The excitement of the festive season has subsided, dry January is starting to wear you down and the days still feel all too short. How oh how do you make your way through the longest month of the year? Plan a rock climbing trip of course!
Escape London, escape Manchester, escape your boss or escape the kids for a week or two of rock climbing bliss in the mountains. Ahhh, I feel better already.
Don’t be put off, but planning a trip can be stressful. Where do you go? What should you pack? How can you prepare? So we’ve broken it down into palatable chunks to help you plan and prepare with minimal panic:
Step 1: Choosing a location
If only you could just go somewhere that looks nice. Just like the UK’s crags, many spots are season dependent and limited in grades. Consider the following when choosing your destination (UKClimbing’s destination articles are good for scouting out possibilities):
- Conditions and weather: what’s the weather like in your destination this time of year? If it’s too hot you’ll be burnt to a crisp and sweating off the holds, if it’s not warm enough you’ll be fighting the hot aches, digging through snow to find your route or hanging out in cafes to escape the rain.
- What’s the climbing like? Dedicated sport climbers should watch out for more ‘traditional’ spots where the bolting is spaced and a trad rack might be necessary (the Verdon Gorge is a great example). If you’re a boulderer going to Fontainbleau, how high are the problems and will you have access to enough pads to protect your falls? Trad climbers should have a suitable rack for the destination.
- How hard is it? There’s no point in going on holiday to a destination where the warm-up climb is the only one you could dream of sending, take a look at the range of grades in the destination and tailor your trip to the needs of your group.
- Alternatives. The problem with weather-dependent activities like climbing is that we can’t guarantee the weather. Are there any nearby alternatives where rock is perma-dry or rain is less likely? Failing that, do you have some back-up activities in mind?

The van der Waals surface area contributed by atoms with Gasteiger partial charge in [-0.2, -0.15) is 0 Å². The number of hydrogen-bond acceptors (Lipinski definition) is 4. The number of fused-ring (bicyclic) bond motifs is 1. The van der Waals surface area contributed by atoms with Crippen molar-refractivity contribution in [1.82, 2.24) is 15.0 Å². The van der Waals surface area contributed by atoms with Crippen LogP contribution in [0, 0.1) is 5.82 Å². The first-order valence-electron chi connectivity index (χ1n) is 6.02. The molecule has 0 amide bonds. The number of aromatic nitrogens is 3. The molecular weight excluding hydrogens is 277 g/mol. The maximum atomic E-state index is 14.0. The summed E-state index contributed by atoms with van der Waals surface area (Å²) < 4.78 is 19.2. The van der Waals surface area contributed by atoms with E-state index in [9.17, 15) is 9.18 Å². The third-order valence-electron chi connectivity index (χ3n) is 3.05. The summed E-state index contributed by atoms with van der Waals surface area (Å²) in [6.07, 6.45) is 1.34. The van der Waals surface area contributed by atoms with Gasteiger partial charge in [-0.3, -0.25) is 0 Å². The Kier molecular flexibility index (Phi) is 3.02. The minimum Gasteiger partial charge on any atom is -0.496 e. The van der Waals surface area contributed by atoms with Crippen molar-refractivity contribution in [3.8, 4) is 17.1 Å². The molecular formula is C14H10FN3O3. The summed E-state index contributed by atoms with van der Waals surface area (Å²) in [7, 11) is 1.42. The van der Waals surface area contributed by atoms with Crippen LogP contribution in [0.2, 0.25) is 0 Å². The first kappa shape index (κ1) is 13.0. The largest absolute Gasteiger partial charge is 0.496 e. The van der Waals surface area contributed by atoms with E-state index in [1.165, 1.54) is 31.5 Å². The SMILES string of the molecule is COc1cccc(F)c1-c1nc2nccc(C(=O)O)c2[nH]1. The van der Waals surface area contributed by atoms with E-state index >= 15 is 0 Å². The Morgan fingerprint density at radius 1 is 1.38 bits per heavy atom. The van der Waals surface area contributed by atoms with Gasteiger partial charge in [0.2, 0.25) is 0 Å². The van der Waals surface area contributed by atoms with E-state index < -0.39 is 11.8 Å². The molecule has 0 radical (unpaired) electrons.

- Travel: how will you (and all your climbing gear) get there in the first place? If you’re using public transport rather than a car, how will you get to the crag?
- Crag approaches: climbers are said to be notorious for avoiding the long walk-ins. This isn’t necessarily the case, but for some destinations a huge slog is the only way to get to the crag. Check out the approaches before you book to avoid a surprise when you arrive!
Before you go
And please don’t leave it all for the day before your climbing trip!
- Insurance is one of those things that you have to buy but never want to use (much like a plunger), but it’s always worth having for that one time you do need it. Some regular insurers don’t include rock climbing in their policy but BMC travel insurance certainly does.
- Research local access as guidebooks can go out of date quickly. If you can’t find your answer consider posting on a forum (UKClimbing for example) or ask in a local shop, bar or tourist information when you get there.
- Keep an eye on weather in the days running up to your trip. This way you can brag to all your friends if it’s sunny, or formulate a backup plan if rain is forecast.
- Check out provisions in the area some climbing destinations can be remote with little in the way of shops so it might be worth stocking up on the way there.
- Save emergency phone numbers for your destination to you phone and, if possible, to your memory.
- Make sure you’ve brushed up on your mountain and rock climbing skills, especially self-rescue! There are plenty of online resources available (check out UKClimbing.com and BMC skills pages). For thorough training and feedback, you might consider booking onto a rock skills course with an experienced instructor.
- Find out where you can buy the guidebook for the local area. In many destinations they’re available at the local climbing shop or bar.
What to take with you
Finally the fun bit! Well nearly, first you need to pack. Don’t forget these absolute essentials:
- Rock Climbing stuff: harness, rope and rack; slings, climbing shoes, chalk bag, spare chalk, climbing tape. You might want to take a maillon for bailing off a sport route too. Don’t forget your nut key if you need it (someone always forgets their nut key), and certainly don’t forget your belay device!
- Head torch and spare batteries.
- First aid kit: consider taking an expedition kit for the whole trip and strip it down if you’re travelling light. Don’t forget sun cream!
- Water bottle or hydration system.
- Clothes for climbing in and stuff to wear when you’re off the wall too.
- Approach shoes if you’re multipitching these could do with being lightweight.
- Waterproofs and warm clothes for the evening.
- Nail clippers.
- Skincare provisions to help those battered hands repair. Climb On comes highly recommended by the BTE team!
- A good book and a pack of cards (no climbing trip is complete without them). Check out Vertebrate Publishing for some inspirational climbing stories.
- And, of course, your passport and travel documents.
Okay, now it’s time for the fun bit!
Beyond the Edge Ltd is based in Sheffield two hours by train from London and within easy travelling distance from Manchester, Leeds, Nottingham and other Northern towns and cities.
We are one of the UKs most experienced providers of climbing, walking, scrambling, mountaineering and navigation training courses.
Most of our courses are run in the nearby Peak District National Park which has some of the finest climbing, bouldering, walking and hiking in the world.